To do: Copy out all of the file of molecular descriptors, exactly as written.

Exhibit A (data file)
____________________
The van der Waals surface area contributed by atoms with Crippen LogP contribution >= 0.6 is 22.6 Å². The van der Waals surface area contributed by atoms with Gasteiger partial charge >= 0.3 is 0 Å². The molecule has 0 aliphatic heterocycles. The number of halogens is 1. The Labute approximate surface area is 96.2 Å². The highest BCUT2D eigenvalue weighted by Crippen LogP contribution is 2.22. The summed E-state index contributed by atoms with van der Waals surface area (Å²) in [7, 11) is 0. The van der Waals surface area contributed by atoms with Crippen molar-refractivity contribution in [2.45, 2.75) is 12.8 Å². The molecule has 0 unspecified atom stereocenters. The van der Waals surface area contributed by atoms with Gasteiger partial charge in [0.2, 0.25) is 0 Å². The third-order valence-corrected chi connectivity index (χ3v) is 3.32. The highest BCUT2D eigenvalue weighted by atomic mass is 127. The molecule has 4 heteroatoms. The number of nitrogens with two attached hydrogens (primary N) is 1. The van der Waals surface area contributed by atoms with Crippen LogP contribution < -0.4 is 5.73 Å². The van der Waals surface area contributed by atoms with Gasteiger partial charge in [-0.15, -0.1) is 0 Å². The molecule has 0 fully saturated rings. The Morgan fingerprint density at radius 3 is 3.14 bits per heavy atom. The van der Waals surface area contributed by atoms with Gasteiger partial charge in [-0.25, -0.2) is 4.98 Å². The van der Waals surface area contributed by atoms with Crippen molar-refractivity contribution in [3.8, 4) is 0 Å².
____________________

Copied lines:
The van der Waals surface area contributed by atoms with Crippen LogP contribution >= 0.6 is 22.6 Å². The van der Waals surface area contributed by atoms with Gasteiger partial charge >= 0.3 is 0 Å². The molecule has 0 aliphatic heterocycles. The number of halogens is 1. The Labute approximate surface area is 96.2 Å². The highest BCUT2D eigenvalue weighted by Crippen LogP contribution is 2.22. The summed E-state index contributed by atoms with van der Waals surface area (Å²) in [7, 11) is 0. The van der Waals surface area contributed by atoms with Crippen molar-refractivity contribution in [2.45, 2.75) is 12.8 Å². The molecule has 0 unspecified atom stereocenters. The van der Waals surface area contributed by atoms with Gasteiger partial charge in [0.2, 0.25) is 0 Å². The third-order valence-corrected chi connectivity index (χ3v) is 3.32. The highest BCUT2D eigenvalue weighted by atomic mass is 127. The molecule has 4 heteroatoms. The number of nitrogens with two attached hydrogens (primary N) is 1. The van der Waals surface area contributed by atoms with Crippen LogP contribution < -0.4 is 5.73 Å². The van der Waals surface area contributed by atoms with Gasteiger partial charge in [-0.15, -0.1) is 0 Å². The molecule has 0 fully saturated rings. The Morgan fingerprint density at radius 3 is 3.14 bits per heavy atom. The van der Waals surface area contributed by atoms with Gasteiger partial charge in [-0.25, -0.2) is 4.98 Å². The van der Waals surface area contributed by atoms with Crippen molar-refractivity contribution in [3.8, 4) is 0 Å².